Aoife Carrigy’s choice of Piquepouls
Have you met Piquepoul yet? If not, it’s time to get acquainted. Aromatic but dry with zippy acidity and salty minerality, it makes an ideal match for shellfish. (Indeed, it’s often hailed as the Muscadet of the south of France.) You’ll find it popping up in more and more restaurants and wine stores, mostly listed as Picpoul de Pinet, which is not only another name for the grape itself but also that of a small wine appellation which hugs the coast of southern Languedoc.
Like Pinot Grigio, the go-to choice for ladies who lunch, Piquepoul plays the middle ground, uniting the opposing camps of Chardonnay fans and Sauvignon Blanc lovers and appealing to those who want ripe aromatics, body and weight alongside freshness and acidity. But unlike much Pinot Grigio, which too often sacrifices character for amenability, Picpoul manages to play to the crowd with its own signature style and character.
That coastal positioning is key to Piquepoul’s charm. Grapes need sunshine to ripen all those lovely fruit flavours, and the south of France certainly gets its fair share of rays. But they need a cooling influence to prevent them from ripening too quickly, which is where the sea air comes in. Slower ripening captures natural acidity, something Piquepoul has plenty of, and it also allows for more complex nuances such as the herbal or vegetal notes which this grape can offer up. If you’re still looking for an official introduction, any one of these half dozen should do the job nicely.
Mas Puech Picpoul de Pinet 2012, Coteaux du Langeudoc, France
€14.99, Supervalu With aromas of zesty grapefruit, hints of apricot and mineral notes all leading to a fleshy palate with lovely citrus lift, this friendly Piquepoul strikes a nice balance between fruit, acidity, minerality and dryness. Serve solo or with antipasti nibbles.
Terre de Roqueloupie Picpoul de Pinet 2013, Coteaux du Langeudoc,France €13.95, Garden House Farmshop, Malahide; Drogheda’s Quintessential Wines Quite a distinctive take on the grape, thanks to pronounced Poire William and pink grapefruit aromas. Try with pork dishes, Asian stir fries or celery-based risottos.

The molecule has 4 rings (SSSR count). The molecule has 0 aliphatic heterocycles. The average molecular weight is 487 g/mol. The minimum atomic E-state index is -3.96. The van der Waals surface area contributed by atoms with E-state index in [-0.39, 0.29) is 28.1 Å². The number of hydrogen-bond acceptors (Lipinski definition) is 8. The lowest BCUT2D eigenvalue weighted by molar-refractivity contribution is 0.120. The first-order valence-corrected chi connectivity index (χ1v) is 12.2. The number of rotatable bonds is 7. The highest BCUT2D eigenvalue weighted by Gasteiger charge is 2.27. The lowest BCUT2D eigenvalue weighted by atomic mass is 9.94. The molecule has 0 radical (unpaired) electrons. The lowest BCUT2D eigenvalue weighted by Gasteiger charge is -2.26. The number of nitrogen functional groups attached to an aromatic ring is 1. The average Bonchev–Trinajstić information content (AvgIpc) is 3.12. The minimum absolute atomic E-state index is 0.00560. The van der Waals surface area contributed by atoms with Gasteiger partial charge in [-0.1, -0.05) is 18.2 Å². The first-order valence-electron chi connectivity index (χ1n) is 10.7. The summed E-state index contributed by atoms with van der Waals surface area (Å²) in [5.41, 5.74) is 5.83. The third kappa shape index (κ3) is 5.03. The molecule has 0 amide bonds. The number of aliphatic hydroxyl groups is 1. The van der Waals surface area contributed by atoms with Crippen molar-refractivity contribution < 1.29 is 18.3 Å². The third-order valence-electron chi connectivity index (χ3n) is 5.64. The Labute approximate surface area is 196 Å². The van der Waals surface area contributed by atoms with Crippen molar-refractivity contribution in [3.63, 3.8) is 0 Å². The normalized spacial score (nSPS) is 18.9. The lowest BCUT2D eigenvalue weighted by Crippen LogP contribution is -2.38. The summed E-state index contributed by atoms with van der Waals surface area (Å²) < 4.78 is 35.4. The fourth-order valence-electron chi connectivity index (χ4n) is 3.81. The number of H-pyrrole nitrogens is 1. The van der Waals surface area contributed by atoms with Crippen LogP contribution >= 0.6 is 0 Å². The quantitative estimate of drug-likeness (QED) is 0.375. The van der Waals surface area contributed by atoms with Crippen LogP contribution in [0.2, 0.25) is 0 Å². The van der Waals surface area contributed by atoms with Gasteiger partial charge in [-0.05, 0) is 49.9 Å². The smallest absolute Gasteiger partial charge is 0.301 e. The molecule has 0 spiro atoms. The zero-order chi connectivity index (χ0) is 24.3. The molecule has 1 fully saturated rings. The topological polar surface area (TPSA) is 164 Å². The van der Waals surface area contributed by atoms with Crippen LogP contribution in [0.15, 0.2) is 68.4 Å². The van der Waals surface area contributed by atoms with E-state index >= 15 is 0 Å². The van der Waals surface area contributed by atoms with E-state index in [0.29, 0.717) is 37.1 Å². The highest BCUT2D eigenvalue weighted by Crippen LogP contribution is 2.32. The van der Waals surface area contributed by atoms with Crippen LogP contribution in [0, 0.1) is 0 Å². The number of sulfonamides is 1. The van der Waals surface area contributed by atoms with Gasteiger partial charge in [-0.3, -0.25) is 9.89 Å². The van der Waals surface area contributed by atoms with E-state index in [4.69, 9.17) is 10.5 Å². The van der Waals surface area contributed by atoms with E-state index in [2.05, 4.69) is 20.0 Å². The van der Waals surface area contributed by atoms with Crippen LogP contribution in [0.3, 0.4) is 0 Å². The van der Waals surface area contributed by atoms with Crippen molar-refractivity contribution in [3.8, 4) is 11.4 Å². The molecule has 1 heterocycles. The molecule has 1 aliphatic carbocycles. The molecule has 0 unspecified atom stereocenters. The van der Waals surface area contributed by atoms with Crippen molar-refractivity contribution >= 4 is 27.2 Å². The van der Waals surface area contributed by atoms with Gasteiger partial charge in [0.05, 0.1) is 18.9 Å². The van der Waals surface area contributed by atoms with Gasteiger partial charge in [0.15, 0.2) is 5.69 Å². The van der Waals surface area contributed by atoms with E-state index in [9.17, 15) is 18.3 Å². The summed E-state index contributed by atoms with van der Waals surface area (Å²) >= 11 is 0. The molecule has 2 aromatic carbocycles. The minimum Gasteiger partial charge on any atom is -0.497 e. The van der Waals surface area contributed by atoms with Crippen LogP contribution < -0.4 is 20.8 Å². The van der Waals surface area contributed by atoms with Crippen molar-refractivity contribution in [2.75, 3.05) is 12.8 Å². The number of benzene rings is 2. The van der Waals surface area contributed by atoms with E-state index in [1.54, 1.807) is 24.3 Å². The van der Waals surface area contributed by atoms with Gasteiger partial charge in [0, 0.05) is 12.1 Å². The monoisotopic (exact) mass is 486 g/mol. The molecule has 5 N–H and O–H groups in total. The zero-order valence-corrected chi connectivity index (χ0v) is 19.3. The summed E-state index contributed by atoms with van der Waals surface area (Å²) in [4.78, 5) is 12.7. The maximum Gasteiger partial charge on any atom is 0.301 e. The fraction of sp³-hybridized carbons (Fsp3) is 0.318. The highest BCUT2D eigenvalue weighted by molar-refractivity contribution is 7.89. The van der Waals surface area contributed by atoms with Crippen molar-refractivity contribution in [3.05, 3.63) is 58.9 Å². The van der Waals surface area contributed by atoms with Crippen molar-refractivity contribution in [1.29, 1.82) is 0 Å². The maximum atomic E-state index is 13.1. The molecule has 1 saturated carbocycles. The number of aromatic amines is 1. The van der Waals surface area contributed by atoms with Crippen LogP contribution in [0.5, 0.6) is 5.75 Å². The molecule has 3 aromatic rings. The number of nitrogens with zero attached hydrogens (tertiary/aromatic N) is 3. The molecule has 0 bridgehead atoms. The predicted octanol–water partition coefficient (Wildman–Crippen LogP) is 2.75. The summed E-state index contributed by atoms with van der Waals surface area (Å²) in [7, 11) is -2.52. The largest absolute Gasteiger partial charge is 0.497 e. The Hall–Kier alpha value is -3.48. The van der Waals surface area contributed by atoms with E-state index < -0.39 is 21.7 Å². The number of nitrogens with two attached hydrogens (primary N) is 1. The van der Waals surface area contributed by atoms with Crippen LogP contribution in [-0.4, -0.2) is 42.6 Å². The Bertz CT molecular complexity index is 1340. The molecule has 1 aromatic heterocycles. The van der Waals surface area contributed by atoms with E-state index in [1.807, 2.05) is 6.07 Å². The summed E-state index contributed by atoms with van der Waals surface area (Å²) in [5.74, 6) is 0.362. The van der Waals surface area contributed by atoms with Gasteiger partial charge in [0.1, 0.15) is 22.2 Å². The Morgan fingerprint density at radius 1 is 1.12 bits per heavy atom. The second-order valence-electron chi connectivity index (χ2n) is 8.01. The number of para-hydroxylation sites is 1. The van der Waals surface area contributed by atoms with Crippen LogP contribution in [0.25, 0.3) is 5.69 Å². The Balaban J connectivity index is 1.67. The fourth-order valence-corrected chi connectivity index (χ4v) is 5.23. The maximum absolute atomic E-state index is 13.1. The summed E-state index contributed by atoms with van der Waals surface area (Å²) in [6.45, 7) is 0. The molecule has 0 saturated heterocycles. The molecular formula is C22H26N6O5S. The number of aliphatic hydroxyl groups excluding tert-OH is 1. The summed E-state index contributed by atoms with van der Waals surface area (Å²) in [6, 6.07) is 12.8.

Cuvee Ressac Picpoul de Pinet 2012, Coteaux du Languedoc, France €13.29 Marks & Spencer From lively aromas of apple skin and beechnuts through to its sunny, citrus-soaked palate, slightly oily mouthfeel and fresh mineral finish, this friendly Piquepoul ticks lots of boxes. Think everything from picnics to lemon-roast chicken.
Baron de Badassiere Picpoul de Pinet 2012, Coteaux de Languedoc, France €14.99, Morton’s, D6; Fallon & Byrne, D2; Martins, D3 and independents A little age has mellowed this Piquepoul so its lemon-lead character is less edgy while remaining clean, fresh and focused. Good with white meat but a great stand-alone, too.
Villemarin Picpoul De Pinet 2012, Cot. du Langeudoc, France, €13.99, Mitchell & Son Wine Merchants What sets this class act apart is not its red apple aromas or mellow mouthfeel balanced by zippy citrus character, but the smart, clean line of acidity that runs right through to the long saline finish. Serve with the freshest of seafood.
Domaine Felines Jordan Picpoul de Pinet 2013, Coteaux du Langeudoc, France €13.05, winesdirect.com A clean, classy example combining spritzy acidity and a crisp zesty finish, its delicate sweetsalty balance would pair as well with caramelised onion tarts or salty cheeses as with classic seafood.